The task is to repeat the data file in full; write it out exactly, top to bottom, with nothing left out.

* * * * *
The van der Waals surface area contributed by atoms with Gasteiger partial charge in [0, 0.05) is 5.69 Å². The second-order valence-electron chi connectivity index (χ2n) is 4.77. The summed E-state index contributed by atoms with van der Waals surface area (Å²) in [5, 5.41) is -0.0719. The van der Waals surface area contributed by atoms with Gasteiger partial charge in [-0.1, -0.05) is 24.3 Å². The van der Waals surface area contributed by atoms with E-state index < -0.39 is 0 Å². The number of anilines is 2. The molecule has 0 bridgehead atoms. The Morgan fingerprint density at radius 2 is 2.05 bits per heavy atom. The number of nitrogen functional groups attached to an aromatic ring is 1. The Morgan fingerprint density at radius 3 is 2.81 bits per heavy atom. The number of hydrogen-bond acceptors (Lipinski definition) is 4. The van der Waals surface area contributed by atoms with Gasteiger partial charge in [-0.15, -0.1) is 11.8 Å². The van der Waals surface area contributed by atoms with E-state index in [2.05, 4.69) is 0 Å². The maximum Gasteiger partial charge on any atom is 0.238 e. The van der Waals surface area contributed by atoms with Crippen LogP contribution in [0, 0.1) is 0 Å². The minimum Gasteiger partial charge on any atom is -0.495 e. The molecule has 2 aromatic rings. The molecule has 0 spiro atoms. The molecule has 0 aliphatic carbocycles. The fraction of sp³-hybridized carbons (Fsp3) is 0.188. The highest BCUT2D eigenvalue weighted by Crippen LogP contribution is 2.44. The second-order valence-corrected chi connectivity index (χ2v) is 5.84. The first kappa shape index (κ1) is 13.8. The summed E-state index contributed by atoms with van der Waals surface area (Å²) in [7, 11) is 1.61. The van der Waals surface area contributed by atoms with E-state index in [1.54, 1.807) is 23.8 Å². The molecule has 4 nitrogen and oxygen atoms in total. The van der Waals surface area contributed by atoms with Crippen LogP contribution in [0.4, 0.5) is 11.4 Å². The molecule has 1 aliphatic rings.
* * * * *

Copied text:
The van der Waals surface area contributed by atoms with Gasteiger partial charge in [0, 0.05) is 5.69 Å². The second-order valence-electron chi connectivity index (χ2n) is 4.77. The summed E-state index contributed by atoms with van der Waals surface area (Å²) in [5, 5.41) is -0.0719. The van der Waals surface area contributed by atoms with Gasteiger partial charge in [-0.1, -0.05) is 24.3 Å². The van der Waals surface area contributed by atoms with E-state index < -0.39 is 0 Å². The number of anilines is 2. The molecule has 0 bridgehead atoms. The Morgan fingerprint density at radius 2 is 2.05 bits per heavy atom. The number of nitrogen functional groups attached to an aromatic ring is 1. The Morgan fingerprint density at radius 3 is 2.81 bits per heavy atom. The number of hydrogen-bond acceptors (Lipinski definition) is 4. The van der Waals surface area contributed by atoms with Gasteiger partial charge in [-0.15, -0.1) is 11.8 Å². The van der Waals surface area contributed by atoms with E-state index in [2.05, 4.69) is 0 Å². The maximum Gasteiger partial charge on any atom is 0.238 e. The van der Waals surface area contributed by atoms with Crippen LogP contribution in [0, 0.1) is 0 Å². The minimum Gasteiger partial charge on any atom is -0.495 e. The molecule has 2 aromatic rings. The molecule has 0 spiro atoms. The molecule has 0 aliphatic carbocycles. The fraction of sp³-hybridized carbons (Fsp3) is 0.188. The highest BCUT2D eigenvalue weighted by Crippen LogP contribution is 2.44. The second-order valence-corrected chi connectivity index (χ2v) is 5.84. The first kappa shape index (κ1) is 13.8. The summed E-state index contributed by atoms with van der Waals surface area (Å²) in [7, 11) is 1.61. The van der Waals surface area contributed by atoms with E-state index in [1.54, 1.807) is 23.8 Å². The molecule has 4 nitrogen and oxygen atoms in total. The van der Waals surface area contributed by atoms with Crippen LogP contribution in [0.4, 0.5) is 11.4 Å². The molecule has 1 aliphatic rings.